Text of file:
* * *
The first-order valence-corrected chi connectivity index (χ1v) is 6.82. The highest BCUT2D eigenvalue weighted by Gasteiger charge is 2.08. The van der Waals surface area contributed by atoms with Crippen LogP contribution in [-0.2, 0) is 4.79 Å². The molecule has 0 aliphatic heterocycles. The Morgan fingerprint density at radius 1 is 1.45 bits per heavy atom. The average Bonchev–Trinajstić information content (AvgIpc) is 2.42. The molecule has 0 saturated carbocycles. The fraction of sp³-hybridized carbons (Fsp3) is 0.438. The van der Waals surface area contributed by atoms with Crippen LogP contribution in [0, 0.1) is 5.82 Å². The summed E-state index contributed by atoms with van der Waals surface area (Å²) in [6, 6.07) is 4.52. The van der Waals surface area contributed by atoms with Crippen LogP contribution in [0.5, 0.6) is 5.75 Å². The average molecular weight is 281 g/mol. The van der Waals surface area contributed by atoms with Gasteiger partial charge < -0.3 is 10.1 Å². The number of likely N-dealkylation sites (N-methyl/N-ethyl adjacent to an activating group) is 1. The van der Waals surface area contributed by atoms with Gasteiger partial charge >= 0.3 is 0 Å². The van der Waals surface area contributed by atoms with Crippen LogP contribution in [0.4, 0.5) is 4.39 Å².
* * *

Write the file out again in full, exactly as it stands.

The first-order valence-corrected chi connectivity index (χ1v) is 6.82. The highest BCUT2D eigenvalue weighted by Gasteiger charge is 2.08. The van der Waals surface area contributed by atoms with Crippen LogP contribution in [-0.2, 0) is 4.79 Å². The molecule has 0 aliphatic heterocycles. The Morgan fingerprint density at radius 1 is 1.45 bits per heavy atom. The average Bonchev–Trinajstić information content (AvgIpc) is 2.42. The molecule has 0 saturated carbocycles. The fraction of sp³-hybridized carbons (Fsp3) is 0.438. The van der Waals surface area contributed by atoms with Crippen LogP contribution in [0, 0.1) is 5.82 Å². The summed E-state index contributed by atoms with van der Waals surface area (Å²) in [6, 6.07) is 4.52. The van der Waals surface area contributed by atoms with Crippen LogP contribution in [0.5, 0.6) is 5.75 Å². The average molecular weight is 281 g/mol. The van der Waals surface area contributed by atoms with Gasteiger partial charge < -0.3 is 10.1 Å². The number of likely N-dealkylation sites (N-methyl/N-ethyl adjacent to an activating group) is 1. The van der Waals surface area contributed by atoms with Gasteiger partial charge >= 0.3 is 0 Å². The van der Waals surface area contributed by atoms with Crippen LogP contribution in [0.4, 0.5) is 4.39 Å².